Cav1.4 L-Type Calcium Channels Contribute to Calpain Activation in Degenerating Photoreceptors of rd1 Mice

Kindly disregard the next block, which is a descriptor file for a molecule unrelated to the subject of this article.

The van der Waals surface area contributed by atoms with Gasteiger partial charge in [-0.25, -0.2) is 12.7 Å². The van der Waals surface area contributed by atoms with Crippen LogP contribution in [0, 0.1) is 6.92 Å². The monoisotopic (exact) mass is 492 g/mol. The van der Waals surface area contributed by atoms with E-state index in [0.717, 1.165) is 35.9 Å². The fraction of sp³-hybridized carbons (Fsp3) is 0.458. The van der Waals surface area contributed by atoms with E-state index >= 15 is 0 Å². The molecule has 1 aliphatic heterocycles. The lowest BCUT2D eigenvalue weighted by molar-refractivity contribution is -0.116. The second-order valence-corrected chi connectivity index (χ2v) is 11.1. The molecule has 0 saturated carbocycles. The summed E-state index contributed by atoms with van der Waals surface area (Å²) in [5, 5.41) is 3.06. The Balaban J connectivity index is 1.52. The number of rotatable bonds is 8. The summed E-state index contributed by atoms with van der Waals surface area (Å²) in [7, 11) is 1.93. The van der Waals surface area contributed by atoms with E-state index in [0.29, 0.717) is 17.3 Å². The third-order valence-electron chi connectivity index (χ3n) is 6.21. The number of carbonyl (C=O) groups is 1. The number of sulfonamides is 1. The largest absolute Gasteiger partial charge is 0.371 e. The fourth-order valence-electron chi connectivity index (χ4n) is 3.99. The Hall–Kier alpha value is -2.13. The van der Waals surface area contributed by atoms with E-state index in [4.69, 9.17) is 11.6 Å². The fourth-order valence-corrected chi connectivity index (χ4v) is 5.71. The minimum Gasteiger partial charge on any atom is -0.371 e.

Retinitis pigmentosa is an inherited blinding disorder characterized by progressive degeneration and loss of photoreceptors. The exact mechanism of degeneration and cell death of photoreceptors is not known, but is thought to involve disturbed Ca2+—signaling. Ca2+ can enter the photoreceptor cell via outer segment cyclic nucleotide-gated (CNG) channels or synaptic Cav1.4 L-type voltage-gated calcium channels (VGCC). Previously, we have shown that genetic ablation of the Cngb1 gene encoding the B subunit of the rod CNG channel delays the fast progressing degeneration in the rd1 mutant mouse model of retinitis pigmentosa. In this study, we crossbred rd1 mice with the Cacna1f-deficient mouse lacking the Cav1.4 α1 subunit of the L-type VGCC. Longitudinal in vivo examinations of photoreceptor layer thickness by optical coherence tomography revealed a significant, but not sustained delay of retinal degeneration in Cacna1f x rd1 double mutant mice compared to rd1 mice. This was accompanied by a reduction of TUNEL positive cells in the early phase of rod degeneration. Remarkably, Cacna1f x rd1 double mutant mice displayed a strong decrease in the activation of the Ca2+-dependent protease calpain during photoreceptor loss. Our results show that genetic deletion of the synaptic Cav1.4 L-type VGCCs impairs calpain activation and leads to a short-term preservation of photoreceptors in the rd1 mouse.